A first-half goal from Granit Xhaka and a penalty after the break from Pierre-Emerick Aubameyang were enough to condemn the Red Devils to just their second defeat in all competitions under Solskjaer, and their first in the Premier League since he took over.
Speaking after the game, Solskjaer said he was more disappointed with the profligacy of his players as opposed to the team's overall performance, per Sami Mokbel of the Daily Mail.
"It has been fantastic so far, but today is the lowest we have been because we lost and missed the chance to put pressure on Spurs," he said. "We have won games we have not deserved to win, and today we lost a game we did not deserve to lose."
Solskjaer was critical of referee Jon Moss for awarding the Gunners a penalty after the break, with Alexandre Lacazette going to ground in the box after a second-half challenge from Fred.
"I don't think it is a penalty. That is a decision the ref had to make, but Jon Moss might be disappointed when he sees it again," he said. "I don't think there's enough contact there to warrant a penalty."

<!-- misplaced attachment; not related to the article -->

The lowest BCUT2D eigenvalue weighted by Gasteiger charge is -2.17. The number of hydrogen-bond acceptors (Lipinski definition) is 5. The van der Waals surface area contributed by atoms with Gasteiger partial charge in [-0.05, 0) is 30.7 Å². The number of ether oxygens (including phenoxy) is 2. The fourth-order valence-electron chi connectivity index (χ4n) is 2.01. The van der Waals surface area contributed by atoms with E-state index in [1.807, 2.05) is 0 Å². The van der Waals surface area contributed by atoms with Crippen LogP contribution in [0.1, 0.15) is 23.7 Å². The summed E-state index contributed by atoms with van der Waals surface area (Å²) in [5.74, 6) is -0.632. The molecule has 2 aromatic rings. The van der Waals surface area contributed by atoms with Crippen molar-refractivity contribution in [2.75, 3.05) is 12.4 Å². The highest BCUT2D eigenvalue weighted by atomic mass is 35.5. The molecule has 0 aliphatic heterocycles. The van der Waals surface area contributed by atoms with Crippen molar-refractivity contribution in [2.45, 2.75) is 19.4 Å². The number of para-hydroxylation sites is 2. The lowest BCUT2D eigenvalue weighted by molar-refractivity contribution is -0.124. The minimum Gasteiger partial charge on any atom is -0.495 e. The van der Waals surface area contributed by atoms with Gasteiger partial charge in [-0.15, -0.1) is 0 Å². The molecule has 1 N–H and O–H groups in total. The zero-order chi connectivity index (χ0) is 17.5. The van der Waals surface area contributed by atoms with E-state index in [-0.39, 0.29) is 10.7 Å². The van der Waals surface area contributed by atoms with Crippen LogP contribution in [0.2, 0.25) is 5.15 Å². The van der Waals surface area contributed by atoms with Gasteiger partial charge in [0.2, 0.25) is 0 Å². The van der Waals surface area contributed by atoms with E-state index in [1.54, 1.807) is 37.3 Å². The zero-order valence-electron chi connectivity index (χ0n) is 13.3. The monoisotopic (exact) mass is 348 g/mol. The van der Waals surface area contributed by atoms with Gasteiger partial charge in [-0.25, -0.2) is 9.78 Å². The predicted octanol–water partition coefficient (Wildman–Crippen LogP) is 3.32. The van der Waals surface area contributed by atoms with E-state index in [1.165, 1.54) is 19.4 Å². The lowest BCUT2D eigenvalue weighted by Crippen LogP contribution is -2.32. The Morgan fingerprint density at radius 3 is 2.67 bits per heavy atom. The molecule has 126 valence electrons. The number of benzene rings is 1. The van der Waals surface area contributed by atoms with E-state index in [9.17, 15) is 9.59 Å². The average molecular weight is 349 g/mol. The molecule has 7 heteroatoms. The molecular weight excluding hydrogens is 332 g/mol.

The United manager also told Sky Sports his players may have been feeling the effects of their UEFA Champions League win over Paris Saint-Germain on Wednesday:
Sky Sports Premier League @SkySportsPL
"Maybe a backlash from Wednesday night." 🤷♂ Ole Gunnar Solskjaer reacts to his first domestic defeat as @ManUtd manager, saying his side played better today than when they beat @Arsenal in the FA Cup. Match report and highlights: https://t.co/9pVMTZ5AFz https://t.co/QCx74DEEl3
Following on from the defeat, which saw the Red Devils slip out of the top four at the expense of Arsenal, Statman Dave sought to put the record of Solskjaer into context:
Overall, United didn't perform badly at the Emirates Stadium, as the match was on a knife edge for long spells.
Xhaka's effort from long range wrong-footed the usually impeccable David De Gea, and the penalty award was controversial. In addition, the visitors let a number of big chances slip by, with Romelu Lukaku in wasteful mood; both he and Fred hit the woodwork with first-half strikes.
Still, the fact United even find themselves in a position to be competitive in the top-four race, not to mention in the last eight of the Champions League, is testament to Solskjaer.
Football writer Daniel Storey said Sunday's performance is not something to be concerned about:
James Robson of the Evening Standard said a lot went against the team:
United's season is still alive. Not only do they have a top-four berth to battle for, they will be dangerous in European competition and are also in action in the quarter-finals of the FA Cup on Saturday, when they visit Wolves.
Solskjaer would have learned plenty from Sunday's match, and losing at the Emirates is not something to get too disheartened over.